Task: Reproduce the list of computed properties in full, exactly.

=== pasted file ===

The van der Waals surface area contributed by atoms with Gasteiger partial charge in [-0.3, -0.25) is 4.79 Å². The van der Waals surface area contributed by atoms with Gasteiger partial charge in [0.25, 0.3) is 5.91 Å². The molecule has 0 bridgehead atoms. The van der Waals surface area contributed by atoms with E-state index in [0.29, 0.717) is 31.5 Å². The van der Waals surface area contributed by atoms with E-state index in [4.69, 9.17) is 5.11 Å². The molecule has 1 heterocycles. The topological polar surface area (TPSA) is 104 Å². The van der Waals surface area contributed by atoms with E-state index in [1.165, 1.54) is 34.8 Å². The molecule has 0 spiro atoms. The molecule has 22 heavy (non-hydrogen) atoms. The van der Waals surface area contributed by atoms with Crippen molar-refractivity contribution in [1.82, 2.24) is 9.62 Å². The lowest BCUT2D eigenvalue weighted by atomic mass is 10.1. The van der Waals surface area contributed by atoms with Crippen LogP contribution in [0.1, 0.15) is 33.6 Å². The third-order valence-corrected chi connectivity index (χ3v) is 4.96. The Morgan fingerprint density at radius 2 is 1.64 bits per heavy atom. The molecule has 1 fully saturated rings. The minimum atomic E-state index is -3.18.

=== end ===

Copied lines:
The van der Waals surface area contributed by atoms with Gasteiger partial charge in [-0.3, -0.25) is 4.79 Å². The van der Waals surface area contributed by atoms with Gasteiger partial charge in [0.25, 0.3) is 5.91 Å². The molecule has 0 bridgehead atoms. The van der Waals surface area contributed by atoms with E-state index in [0.29, 0.717) is 31.5 Å². The van der Waals surface area contributed by atoms with E-state index in [4.69, 9.17) is 5.11 Å². The molecule has 1 heterocycles. The topological polar surface area (TPSA) is 104 Å². The van der Waals surface area contributed by atoms with E-state index in [1.165, 1.54) is 34.8 Å². The molecule has 0 spiro atoms. The molecule has 22 heavy (non-hydrogen) atoms. The van der Waals surface area contributed by atoms with Crippen molar-refractivity contribution in [1.82, 2.24) is 9.62 Å². The lowest BCUT2D eigenvalue weighted by atomic mass is 10.1. The van der Waals surface area contributed by atoms with Crippen LogP contribution in [0.1, 0.15) is 33.6 Å². The third-order valence-corrected chi connectivity index (χ3v) is 4.96. The Morgan fingerprint density at radius 2 is 1.64 bits per heavy atom. The molecule has 1 fully saturated rings. The minimum atomic E-state index is -3.18.